His appointment as World Medical Association President has evoked extreme reactions
Late last month, the appointment of Ketan Desai as the President of the World Medical Association was publicised by an advertisement in the Delhi edition of a leading English newspaper. Congratulating Desai were top members of the Indian Medical Association (IMA).
Desai is a person who evokes extreme reactions in the medical fraternity. And the advertisement was an endorsement by Desai loyalists in the face of allegations of corruption by his detractors.
But even as the WMA stands by its new President, reactions to the appointment range from vocal support to mute discomfort and outright indifference to threats of fresh legal challenges in the Supreme Court.
Expressing discomfort at the appointment, a section of young doctors (who did not want to be named) says that an Indian representative to the WMA should have been someone whose reputation had not been compromised. Especially when India's healthcare and medical system are criticised for corruption and alleged links with drug companies.
Ironically, Desai at one point had been hailed a hero for taking on corrupt practices in the pharmaceutical industry, where doctors were wooed with gifts or junkets.
That image though was punctured when Desai was allegedly caught on a bribery case. The MCI (Medical Council of India), the watchdog body he had headed, has also came in for stinging criticism from a Parliamentary panel. And the MCI has since been prescribed an overhaul.
But the criticism heaped on the MCI and its former-head notwithstanding, Desai is the quintessential come-back man, as he gets appointed to top jobs. Many scratch their heads and wonder, is it Desai’s clout or goodwill?
While Desai has in the past denied allegations against him, WMA’s Nigel Duncan explains the President appointment with: “To the best of our knowledge all criminal charges have been dismissed against Dr Desai.”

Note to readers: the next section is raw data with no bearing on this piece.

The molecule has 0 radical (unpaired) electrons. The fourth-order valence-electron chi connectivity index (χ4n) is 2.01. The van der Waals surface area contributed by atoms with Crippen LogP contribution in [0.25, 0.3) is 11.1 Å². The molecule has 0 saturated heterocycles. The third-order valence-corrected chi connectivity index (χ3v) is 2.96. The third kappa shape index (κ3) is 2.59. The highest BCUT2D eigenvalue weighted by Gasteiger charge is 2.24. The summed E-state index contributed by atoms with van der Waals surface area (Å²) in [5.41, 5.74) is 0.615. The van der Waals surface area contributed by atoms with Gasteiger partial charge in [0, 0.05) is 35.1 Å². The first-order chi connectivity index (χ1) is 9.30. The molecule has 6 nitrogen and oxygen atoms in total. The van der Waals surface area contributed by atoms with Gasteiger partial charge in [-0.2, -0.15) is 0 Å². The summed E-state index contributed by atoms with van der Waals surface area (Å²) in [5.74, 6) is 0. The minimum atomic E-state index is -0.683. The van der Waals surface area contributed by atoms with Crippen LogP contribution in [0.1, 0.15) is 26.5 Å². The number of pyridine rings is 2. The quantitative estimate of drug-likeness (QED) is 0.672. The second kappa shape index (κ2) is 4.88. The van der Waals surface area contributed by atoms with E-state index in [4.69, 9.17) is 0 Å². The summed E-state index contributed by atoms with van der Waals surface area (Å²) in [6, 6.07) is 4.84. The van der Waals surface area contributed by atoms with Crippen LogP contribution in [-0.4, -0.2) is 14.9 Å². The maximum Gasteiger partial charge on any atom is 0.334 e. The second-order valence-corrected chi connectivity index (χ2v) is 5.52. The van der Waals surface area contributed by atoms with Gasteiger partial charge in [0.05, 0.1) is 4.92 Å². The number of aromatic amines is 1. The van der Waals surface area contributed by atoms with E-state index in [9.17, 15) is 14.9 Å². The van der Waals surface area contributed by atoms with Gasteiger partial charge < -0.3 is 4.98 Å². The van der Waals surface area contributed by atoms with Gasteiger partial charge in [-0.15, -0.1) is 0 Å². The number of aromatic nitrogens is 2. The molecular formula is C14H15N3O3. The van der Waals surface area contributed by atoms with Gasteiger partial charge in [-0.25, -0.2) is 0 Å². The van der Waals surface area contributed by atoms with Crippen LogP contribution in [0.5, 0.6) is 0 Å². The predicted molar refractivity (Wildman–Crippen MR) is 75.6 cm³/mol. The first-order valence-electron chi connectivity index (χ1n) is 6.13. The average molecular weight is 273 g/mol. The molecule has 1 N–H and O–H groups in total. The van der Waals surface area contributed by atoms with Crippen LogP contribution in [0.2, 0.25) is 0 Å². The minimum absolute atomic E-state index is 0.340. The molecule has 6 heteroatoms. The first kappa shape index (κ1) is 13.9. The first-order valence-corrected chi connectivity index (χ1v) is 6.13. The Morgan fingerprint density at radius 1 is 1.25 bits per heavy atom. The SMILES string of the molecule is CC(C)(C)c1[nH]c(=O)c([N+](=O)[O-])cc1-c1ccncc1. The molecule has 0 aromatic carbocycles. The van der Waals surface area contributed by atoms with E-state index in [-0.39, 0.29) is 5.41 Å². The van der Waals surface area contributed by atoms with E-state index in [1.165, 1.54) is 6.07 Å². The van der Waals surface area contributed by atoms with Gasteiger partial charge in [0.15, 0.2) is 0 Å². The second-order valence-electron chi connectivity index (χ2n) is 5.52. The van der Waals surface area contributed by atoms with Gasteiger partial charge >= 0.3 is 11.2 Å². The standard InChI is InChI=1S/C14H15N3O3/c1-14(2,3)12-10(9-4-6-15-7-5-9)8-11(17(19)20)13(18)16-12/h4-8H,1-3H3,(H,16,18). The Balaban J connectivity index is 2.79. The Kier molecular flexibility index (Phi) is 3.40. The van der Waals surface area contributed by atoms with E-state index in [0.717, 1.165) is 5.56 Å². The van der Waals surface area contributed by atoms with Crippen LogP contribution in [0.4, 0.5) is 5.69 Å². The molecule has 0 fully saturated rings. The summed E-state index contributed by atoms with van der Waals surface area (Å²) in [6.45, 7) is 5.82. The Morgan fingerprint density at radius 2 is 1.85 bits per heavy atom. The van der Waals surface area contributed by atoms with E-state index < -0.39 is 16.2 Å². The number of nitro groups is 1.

Giving a more detailed explantion, IMA’s recently elected President KK Aggarwal says, “Dr Desai has never been convicted.” Desai joined WMA as a nominee of the IMA, and the “IMA does not find any merit in the stayed court case,” he adds, referring to the Delhi Patiala House case, stayed by the Supreme Court.
Unconvinced, Kunal Saha, a non-resident Indian doctor who had fought and won a landmark medical negligence case in the Supreme Court, is planning to challenge Desai’s WMA appointment in the top court. Desai had been arrested as the head of the MCI on bribery and corruption charges and was out on bail after months in jail, he says. From a legal or moral perspective, Desai has no right to be a member of any medical organisation, let alone the WMA whose primary role is to spread ethical practices in medicine, he adds. But CM Gulati, Editor of drug journal MIMS, feels that too much is being made of an appointment to a private body, which is what the WMA is.
With the Desai appointment to the WMA eliciting divergent views, only one thing is clear. The last word is far from heard.